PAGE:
I just got back to my office from a trip to Children’s Mercy Hospital. A girl in my church is having chemo treatments this week. Brain cancer is back—and I’ll be back to see her again next round to chemo. After more than fifteen years of pastoral ministry in Kansas City, there are not many hospitals that I have not visited. This ministry has played a vital role in my long-term pastorate at The Master’s Community Church.
Let me suggest six steps we might take for maximizing this ministry task:
1.) View hospital visitation as an extension of our evangelism and discipleship efforts.
Time at someone’s bedside or in the surgery waiting room provides an opportunity to read Scripture and pray in a very focused manner. For those we preach to each week, reading Scripture and praying over a medical concern can augment theological development and deepen roots of discipleship. If someone new to our ministry has a medical procedure, we will likely enjoy greater influence in their life if we make it a point to see them at the hospital or doctor’s office. If we are called upon to visit someone we do not know well, the hospital provides the kind of serious environment for discussing the gospel. So, take a Bible and think Great Commission.
2.) Make a plan and be early.
Some medical procedures are private and our prayer support is appreciated from a distance. In other instances, the hospitalized person may not be feeling well enough for a visit. The hospital is not a place for surprises. So inquire about when you might arrive and then be a few minutes early. We can show our flock we truly love them if we greet them when they walk into the hospital at 5:00 am for major surgery scheduled for 7:00 am.
3.) Stay for a bit if necessary, but do not feel obligated to clear your schedule.
Some surgeries and critical procedures require our presence for extended periods of time. Hours in a surgery waiting room can help provide comfort to a family and accomplish some of the aforementioned concerns for the Great Commission. If church family is the only family the hospitalized individual has in town, an extended visit may provide them with a greater appreciation for the body of Christ. But in most cases, thirty minutes is sufficient to check in, read the Word and intercede for the person’s recovery.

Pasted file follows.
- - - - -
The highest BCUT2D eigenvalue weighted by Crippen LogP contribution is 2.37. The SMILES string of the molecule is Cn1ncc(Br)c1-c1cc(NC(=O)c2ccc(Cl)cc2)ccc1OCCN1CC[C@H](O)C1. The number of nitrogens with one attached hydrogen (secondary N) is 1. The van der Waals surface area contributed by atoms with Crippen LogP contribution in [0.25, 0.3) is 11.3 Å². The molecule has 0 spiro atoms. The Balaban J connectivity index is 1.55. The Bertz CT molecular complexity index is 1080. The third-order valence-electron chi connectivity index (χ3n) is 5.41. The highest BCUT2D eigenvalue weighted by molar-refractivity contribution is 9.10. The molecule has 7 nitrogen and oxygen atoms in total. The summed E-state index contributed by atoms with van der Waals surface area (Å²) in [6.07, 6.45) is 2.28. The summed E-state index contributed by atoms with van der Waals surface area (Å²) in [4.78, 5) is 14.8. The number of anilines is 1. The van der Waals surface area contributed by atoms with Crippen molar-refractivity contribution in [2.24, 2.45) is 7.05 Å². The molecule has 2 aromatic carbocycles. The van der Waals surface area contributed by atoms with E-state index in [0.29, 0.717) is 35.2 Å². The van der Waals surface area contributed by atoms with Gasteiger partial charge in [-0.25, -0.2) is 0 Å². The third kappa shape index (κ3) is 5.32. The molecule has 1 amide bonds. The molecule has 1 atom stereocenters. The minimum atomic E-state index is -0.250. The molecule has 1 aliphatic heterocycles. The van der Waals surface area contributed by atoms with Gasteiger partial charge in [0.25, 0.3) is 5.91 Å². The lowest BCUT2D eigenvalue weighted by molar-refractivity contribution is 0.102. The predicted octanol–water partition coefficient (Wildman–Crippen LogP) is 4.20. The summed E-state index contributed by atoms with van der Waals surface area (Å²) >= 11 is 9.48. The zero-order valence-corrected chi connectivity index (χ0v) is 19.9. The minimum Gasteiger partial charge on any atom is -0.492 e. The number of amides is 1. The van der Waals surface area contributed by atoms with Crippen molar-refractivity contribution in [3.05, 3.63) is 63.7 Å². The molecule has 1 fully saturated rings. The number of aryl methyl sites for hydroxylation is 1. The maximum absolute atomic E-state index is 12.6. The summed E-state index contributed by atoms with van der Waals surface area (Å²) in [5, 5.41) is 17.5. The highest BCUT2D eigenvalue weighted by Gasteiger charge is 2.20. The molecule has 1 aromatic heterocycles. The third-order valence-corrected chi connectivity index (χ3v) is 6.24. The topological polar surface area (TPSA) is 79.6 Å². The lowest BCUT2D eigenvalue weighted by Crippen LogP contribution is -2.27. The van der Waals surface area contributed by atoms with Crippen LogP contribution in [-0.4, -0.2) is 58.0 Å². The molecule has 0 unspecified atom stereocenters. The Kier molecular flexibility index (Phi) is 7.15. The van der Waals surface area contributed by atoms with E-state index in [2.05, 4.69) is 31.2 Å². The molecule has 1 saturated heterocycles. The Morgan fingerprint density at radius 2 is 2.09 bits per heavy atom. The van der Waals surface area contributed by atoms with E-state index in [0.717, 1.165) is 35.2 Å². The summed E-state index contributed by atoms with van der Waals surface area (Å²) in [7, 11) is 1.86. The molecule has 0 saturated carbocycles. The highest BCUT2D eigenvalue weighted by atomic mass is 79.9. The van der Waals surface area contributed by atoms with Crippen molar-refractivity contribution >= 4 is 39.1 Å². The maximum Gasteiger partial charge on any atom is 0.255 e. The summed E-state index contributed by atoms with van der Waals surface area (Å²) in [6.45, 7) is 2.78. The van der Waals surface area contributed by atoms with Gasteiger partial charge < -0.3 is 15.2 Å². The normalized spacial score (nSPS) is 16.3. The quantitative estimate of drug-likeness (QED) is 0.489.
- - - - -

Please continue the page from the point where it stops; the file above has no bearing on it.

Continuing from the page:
4.) Dress in business casual.
If we dress in professional attire, hospital staff will likely treat us as such. On multiple occasions over the years, the medical teams caring for the folks in my church have allowed me to stay in pre-op areas and chemo rooms where only medical professionals were generally allowed. The hipster, unkept look might help us to carry out the Great Commission in some contexts but at the hospital, wear khakis.
5.) Be sympathetic, but always positive.
I have received calls from frantic families following an ambulance carrying a loved one who just had a heart attack. I have been in a physician’s conference room when a family was told that their 11-year old had serious brain cancer. Mother’s weeping, spouses throbbing in anguish. In these instances I pray silently and say very little. But in time I become a cheerleader carrying a Bible in place of pom-poms. Jesus’ death and resurrection provides a basis for hope in the most severe situations. Our leadership in these crises can help shape the theology our church will practice in many lesser trials.
6.) Inform the church body of how they can help.
After major hospital visits I send an email to our church family so they can know the status of their brother or sister. These notes occasionally include needs the person will have and information about a church member who is coordinating the efforts. If we see hospital visitation and care as something to lead and pass along, we will broaden the fellowship of our church.
We may not be able to make it to every hospital stay; in some instances, a phone call will provide the best avenue for visitation. But in most instances, presence at the hospital, surgery center or doctor’s office will provide a strategic Great Commission platform. Let’s not waste it.